‘Big fan of MultiD’ Judd W. Moul, MD, Professor of Surgery and the Director of the Duke Prostate Center at Duke University Medical Center in Durham, North Carolina, said the investigation by Dr Kuban and her collaborators is an excellent study and clinically relevant. “This new paper from MD Anderson is the largest publication to date on the topic. I am a big fan of MultiD,” Dr Moul said. “We do a true MultiD clinic every Friday at Duke and have been doing it since 2004 and patients love being able to see a urologist and medical oncologist and radiation oncologist at same time.” ■
Guidelines for Advanced RCC Updated A RECENTLY UPDATED consensus statement from the Society for Immunotherapy of Cancer (SITC) recommends a combination of axitinib and pembrolizumab as initial therapy for patients with favorable-risk advanced clear cell renal cell carcinoma (aRCC), according to a report in the Journal of ImmunoTherapy of Cancer. The updated recommendations, developed by the SITC’s Cancer Immunotherapy Guidelines Renal Cell Carcinoma Subcommittee, “are meant to provide guidance to clinicians with the most up-to-date data and recommendations on how to best integrate immunotherapy into the treatment paradigm for patients with advanced RCC.” For patients with intermediate- or poor-risk clear cell aRCC or whose disease has a sarcomatoid component, the society recommends ipilimumab plus nivolumab or axitinib plus pembrolizumab as upfront treatment. Anti-PD-1 monotherapy is recommended as initial therapy for patients with non-clear cell aRCC. Patients were categorized
Revised position paper includes a treatment algorithm for advanced RCC. as having favorable-, intermediate-, and high-risk disease based on criteria established by the International Metastatic RCC Database Consortium. The updated recommendations are based on current FDA approvals for first-line therapy. The paper includes an algorithm to guide management of patients with aRCC. Treatment decisions, however, should be made on a case-by-case basis, according to panel members. “The final selection of therapy should be individualized based on patient eligibility and therapy availability based on the treating physician’s discretion,” Brian I. Rini, MD, of the Cleveland Clinic Taussig Cancer Center, and coauthors wrote. The subcommittee recommends central nervous system imaging for all patients, with bone imaging considered for symptomatic patients. ■
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ACP Issues Testosterone Therapy Guideline Treatment should be limited to men with low testosterone accompanied by sexual dysfunction TESTOSTERONE replacement therapy (TRT) should only be prescribed to men who have age-related low testosterone levels with sexual dysfunction, according to a new evidence-based clinical practice guideline from the American College of Physicians (ACP), published in the Annals of Internal Medicine. Discussions with patients should include the potential benefits, harms, costs, and patient preferences. Clinicians should reevaluate symptoms within 12 months and periodically thereafter and discontinue treatment if there is no improvement. The guideline, which points out that the testosterone level at which to initiate TRT is not clear, does not address testosterone monitoring or hypogonadism diagnosis. In the systematic review, ACP’s Clinical Guidelines committee examined 38 randomized controlled trials lasting at least 6 months as well as 20 long-term observational studies. They evaluated clinical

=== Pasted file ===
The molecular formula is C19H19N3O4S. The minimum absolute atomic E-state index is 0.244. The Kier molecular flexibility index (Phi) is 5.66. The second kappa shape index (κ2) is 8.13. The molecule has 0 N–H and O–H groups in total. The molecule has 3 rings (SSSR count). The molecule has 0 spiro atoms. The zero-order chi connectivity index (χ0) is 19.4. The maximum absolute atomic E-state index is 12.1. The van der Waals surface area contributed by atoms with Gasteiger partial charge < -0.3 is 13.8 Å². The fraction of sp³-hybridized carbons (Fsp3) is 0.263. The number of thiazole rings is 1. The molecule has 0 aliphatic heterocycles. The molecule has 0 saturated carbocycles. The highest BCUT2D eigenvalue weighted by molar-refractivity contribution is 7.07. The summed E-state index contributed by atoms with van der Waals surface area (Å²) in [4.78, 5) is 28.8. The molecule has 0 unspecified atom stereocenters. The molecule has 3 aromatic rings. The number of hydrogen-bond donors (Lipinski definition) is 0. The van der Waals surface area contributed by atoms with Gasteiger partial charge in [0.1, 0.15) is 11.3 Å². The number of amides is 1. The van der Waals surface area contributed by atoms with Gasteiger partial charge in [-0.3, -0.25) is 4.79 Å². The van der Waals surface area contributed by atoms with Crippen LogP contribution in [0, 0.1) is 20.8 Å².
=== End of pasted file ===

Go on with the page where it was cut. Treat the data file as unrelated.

Fast Potassium Correction In the ED Critical QUICKLY NORMALIZING serum potassium levels in hyperkalemic patients visiting the emergency department (ED) might cut their death risk. In a review of 114,977 ED visits to Stony Brook University hospital in New York during 2016 to 2017, 1033 patients (mean age 60 years; 58% male) presented with a serum potassium level of 5.5 mEq/L or higher. In-patient mortality (8.5% vs 0.8%) and hospital admission (80% vs 39%) rates were significantly higher in hyperkalemic than normokalemic patients, respectively, according to results published in the American Journal of Emergency Medicine. In the hyperkalemia group, patients whose serum potassium level normalized to less than 5.5 mEq/L within 3 to 8 hours had a significantly lower death risk (6.3% vs 12.7%) than those whose serum potassium level remained persistently elevated, Adam J. Singer, MD, and colleagues reported. Normalization of potassium level were associated with a significant 53% lower mortality risk. The team accounted for patient age,
outcomes using the GRADE (Grading of Recommendations Assessment, Development and Evaluation) system for sexual function, physical function, quality of life, energy/vitality, depression, cognition, serious adverse events, and major adverse cardiovascular events.
TRT should not be started to improve vitality, cognition, or physical function. Analyses showed that global sexual function improved by 35% and erectile function by 27% with testosterone therapy compared with no treatment. “The evidence shows that men with age-related low testosterone may experience slight improvements in sexual and erectile function,” ACP President